A historic capitulation that will explode long after Obama out of office.
The Iran nuke Framework deal is bad for anyone other than Iran.
Iran achieved its two key negotiating objectives: Keep its nuclear infrastructure in place and get sanctions relief.
As The Washington Post editorial board points out, these parameters are contrary to the bottom line Obama spelled out at the start of the negotiations:
THE “KEY parameters” for an agreement on Iran’s nuclear program released Thursday fall well short of the goals originally set by the Obama administration. None of Iran’s nuclear facilities — including the Fordow center buried under a mountain — will be closed. Not one of the country’s 19,000 centrifuges will be dismantled. Tehran’s existing stockpile of enriched uranium will be “reduced” but not necessarily shipped out of the country. In effect, Iran’s nuclear infrastructure will remain intact, though some of it will be mothballed for 10 years. When the accord lapses, the Islamic republic will instantly become a threshold nuclear state.
That’s a long way from the standard set by President Obama in 2012 when he declared that “the deal we’ll accept” with Iran “is that they end their nuclear program” and “abide by the U.N. resolutions that have been in place.” Those resolutions call for Iran to suspend the enrichment of uranium. Instead, under the agreement announced Thursday, enrichment will continue with 5,000 centrifuges for a decade, and all restraints on it will end in 15 years.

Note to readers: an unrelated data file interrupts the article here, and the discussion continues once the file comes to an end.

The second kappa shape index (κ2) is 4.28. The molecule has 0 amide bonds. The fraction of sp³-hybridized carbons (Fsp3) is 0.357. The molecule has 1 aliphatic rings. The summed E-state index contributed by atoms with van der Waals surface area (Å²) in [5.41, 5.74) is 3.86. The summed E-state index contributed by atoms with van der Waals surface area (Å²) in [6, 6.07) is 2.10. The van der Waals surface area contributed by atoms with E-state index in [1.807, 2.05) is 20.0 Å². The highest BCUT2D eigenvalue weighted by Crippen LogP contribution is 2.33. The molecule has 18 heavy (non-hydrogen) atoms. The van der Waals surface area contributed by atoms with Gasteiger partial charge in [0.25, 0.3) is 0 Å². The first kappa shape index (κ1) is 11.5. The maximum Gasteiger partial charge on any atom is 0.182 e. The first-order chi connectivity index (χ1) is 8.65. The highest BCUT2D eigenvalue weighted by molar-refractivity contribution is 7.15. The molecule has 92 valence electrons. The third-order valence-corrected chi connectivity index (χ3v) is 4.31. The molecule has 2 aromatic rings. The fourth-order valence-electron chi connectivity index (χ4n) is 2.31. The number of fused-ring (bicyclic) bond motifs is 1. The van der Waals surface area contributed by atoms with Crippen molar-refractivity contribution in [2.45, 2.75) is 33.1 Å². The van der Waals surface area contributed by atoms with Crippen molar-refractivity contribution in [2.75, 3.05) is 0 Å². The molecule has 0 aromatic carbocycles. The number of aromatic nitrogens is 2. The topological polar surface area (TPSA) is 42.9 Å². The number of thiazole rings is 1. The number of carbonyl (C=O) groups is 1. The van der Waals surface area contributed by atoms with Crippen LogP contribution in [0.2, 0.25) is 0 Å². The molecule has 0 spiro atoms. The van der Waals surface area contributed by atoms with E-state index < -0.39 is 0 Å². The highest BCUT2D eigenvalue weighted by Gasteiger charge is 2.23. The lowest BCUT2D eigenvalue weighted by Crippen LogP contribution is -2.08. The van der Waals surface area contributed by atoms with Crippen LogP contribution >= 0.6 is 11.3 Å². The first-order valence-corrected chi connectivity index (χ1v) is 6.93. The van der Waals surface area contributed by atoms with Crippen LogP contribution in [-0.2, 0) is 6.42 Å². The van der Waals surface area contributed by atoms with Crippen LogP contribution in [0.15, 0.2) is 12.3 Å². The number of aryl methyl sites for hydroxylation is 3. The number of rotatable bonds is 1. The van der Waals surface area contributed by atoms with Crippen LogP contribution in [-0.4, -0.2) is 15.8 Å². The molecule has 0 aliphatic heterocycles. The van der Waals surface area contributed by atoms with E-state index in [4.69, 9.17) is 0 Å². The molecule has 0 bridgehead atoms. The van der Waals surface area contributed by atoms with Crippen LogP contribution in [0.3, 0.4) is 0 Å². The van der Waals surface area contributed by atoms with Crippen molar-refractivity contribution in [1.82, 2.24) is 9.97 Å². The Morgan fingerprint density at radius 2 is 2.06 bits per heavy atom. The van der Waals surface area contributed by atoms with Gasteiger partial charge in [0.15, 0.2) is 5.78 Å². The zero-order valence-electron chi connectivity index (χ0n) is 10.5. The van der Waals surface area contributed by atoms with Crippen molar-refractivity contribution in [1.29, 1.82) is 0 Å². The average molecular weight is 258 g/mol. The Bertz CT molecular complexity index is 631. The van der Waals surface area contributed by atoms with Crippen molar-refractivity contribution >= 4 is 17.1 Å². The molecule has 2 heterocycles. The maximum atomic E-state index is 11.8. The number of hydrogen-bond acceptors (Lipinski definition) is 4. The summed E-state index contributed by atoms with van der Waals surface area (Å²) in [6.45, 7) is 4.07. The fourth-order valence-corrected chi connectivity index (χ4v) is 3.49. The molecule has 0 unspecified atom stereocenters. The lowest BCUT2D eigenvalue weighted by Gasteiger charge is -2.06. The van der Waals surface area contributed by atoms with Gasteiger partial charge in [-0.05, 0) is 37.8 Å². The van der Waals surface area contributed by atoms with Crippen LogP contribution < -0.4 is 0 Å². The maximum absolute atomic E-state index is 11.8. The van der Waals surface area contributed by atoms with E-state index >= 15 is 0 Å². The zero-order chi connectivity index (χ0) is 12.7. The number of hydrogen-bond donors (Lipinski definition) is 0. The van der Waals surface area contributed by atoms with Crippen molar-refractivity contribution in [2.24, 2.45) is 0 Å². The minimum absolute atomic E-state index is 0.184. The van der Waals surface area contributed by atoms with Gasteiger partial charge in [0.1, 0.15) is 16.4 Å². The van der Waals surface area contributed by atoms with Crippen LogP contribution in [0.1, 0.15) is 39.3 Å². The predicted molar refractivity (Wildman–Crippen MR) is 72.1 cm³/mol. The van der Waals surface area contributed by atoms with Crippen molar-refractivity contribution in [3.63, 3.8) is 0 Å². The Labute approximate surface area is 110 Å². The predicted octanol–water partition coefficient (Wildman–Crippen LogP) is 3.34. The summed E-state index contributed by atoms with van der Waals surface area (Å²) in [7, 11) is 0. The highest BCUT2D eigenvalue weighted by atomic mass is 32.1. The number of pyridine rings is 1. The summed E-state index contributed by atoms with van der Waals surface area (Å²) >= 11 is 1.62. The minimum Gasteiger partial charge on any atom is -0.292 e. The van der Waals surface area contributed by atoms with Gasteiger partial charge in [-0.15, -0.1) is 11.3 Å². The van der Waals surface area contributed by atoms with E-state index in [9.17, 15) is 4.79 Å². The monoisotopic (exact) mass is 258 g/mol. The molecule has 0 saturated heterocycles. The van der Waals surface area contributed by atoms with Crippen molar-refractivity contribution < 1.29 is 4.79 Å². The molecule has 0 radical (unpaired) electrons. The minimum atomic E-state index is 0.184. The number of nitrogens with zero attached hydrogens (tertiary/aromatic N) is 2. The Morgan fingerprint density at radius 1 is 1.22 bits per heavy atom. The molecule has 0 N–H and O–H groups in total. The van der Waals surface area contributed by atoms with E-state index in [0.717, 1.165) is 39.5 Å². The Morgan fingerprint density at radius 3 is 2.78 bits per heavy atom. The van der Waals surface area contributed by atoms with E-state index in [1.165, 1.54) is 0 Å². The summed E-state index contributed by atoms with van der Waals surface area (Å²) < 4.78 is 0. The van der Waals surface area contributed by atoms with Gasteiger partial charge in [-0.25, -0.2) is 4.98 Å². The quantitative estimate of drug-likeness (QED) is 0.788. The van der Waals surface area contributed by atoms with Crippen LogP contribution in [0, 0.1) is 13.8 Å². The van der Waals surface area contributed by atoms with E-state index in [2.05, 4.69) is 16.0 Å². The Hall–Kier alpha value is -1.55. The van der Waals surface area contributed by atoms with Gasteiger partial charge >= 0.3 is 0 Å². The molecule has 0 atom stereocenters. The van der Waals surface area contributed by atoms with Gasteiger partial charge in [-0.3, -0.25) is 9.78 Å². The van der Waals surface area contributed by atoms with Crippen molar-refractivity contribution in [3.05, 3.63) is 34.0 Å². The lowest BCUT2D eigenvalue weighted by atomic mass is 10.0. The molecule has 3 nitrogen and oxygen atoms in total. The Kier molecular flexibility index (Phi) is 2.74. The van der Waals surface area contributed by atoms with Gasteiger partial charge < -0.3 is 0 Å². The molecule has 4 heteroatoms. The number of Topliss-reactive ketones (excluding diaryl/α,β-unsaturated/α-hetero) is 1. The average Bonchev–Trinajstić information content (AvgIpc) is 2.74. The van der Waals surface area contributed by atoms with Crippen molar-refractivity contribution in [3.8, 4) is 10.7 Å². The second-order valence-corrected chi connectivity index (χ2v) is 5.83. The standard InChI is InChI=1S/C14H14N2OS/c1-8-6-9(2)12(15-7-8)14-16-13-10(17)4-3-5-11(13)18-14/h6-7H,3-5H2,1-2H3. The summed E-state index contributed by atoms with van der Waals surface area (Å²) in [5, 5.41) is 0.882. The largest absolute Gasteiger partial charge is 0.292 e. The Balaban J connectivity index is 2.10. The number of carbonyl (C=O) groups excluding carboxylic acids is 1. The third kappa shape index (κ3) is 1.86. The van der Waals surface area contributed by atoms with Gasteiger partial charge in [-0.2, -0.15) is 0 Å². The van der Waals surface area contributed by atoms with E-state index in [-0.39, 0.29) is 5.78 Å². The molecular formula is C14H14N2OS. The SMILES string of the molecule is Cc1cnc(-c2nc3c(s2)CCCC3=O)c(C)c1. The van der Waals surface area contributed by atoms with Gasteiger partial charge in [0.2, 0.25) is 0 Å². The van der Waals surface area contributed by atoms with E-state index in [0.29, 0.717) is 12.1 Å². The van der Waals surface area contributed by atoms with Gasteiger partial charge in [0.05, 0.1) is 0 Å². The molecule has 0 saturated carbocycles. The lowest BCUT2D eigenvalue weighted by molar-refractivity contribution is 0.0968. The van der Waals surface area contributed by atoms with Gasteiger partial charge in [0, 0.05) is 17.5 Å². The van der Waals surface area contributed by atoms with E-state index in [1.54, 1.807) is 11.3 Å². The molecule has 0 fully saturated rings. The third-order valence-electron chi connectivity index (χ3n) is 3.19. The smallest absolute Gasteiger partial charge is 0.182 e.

How did Iran do it?
By setting its own negotiating red line and refusing to budge.
I’ve seen that negotiating tactic hundreds of time — it’s effective only when the opposing party is not willing to walk away from the negotiation.
Obama so desperately wanted a deal that he was not willing to walk away. The Iranians didn’t need to walk away, they just needed to dig in behind their red line and wait.
So Obama capitulated on the key insistance of Iran keeping it’s nuclear program intact, and then negotiated over the rest. Obama admitted as much in his speech after the Framework was announced:
So desperate was Obama for a deal, he agreed to keep the Fordo nuclear site open and operating in violation of prior demands, as the NY Times reports:
It was just one of hundreds of arguments between American and Iranian officials as they tried to hash out what may prove to be one of the hardest-to-negotiate arms control agreements in history. But it spoke volumes about how two countries that so deeply distrust each other managed to strike a tentative deal.
After President Obama revealed the existence of a secret, deep-underground enrichment operation near the sacred city of Qum in late 2009, the White House demanded that it be dismantled and closed. In defiance, the Iranians stuffed the facility, called Fordo, with 3,000 centrifuges — a huge issue for American and Israeli military planners because it is impervious to all but the largest bunker-buster bombs.
Iran’s supreme leader, Ayatollah Ali Khamenei, also decreed that no nuclear facilities would be closed. So when negotiations turned to Fordo’s fate, the Iranians insisted that the centrifuges had to stay and the Americans said they all had to come out.
The compromise — one of the most painful, an American official acknowledged on Thursday night — was that 1,000 centrifuges would remain. But they are to have no fissile material, the makings of a nuclear weapon.
Instead, they will spin another element, for medical isotopes. Still, the official acknowledged the optics were bad: “Having even one centrifuge in Fordo is hard.”
This sentence from The Times article sums it all up:
The Iranians knew the [March 31] deadline meant a lot to Mr. Kerry — who needed to show progress to Congress — but it meant nothing to them.
Incompetent on purpose (aka part of the plan)? Yeah, I could be convinced of that.DONATE
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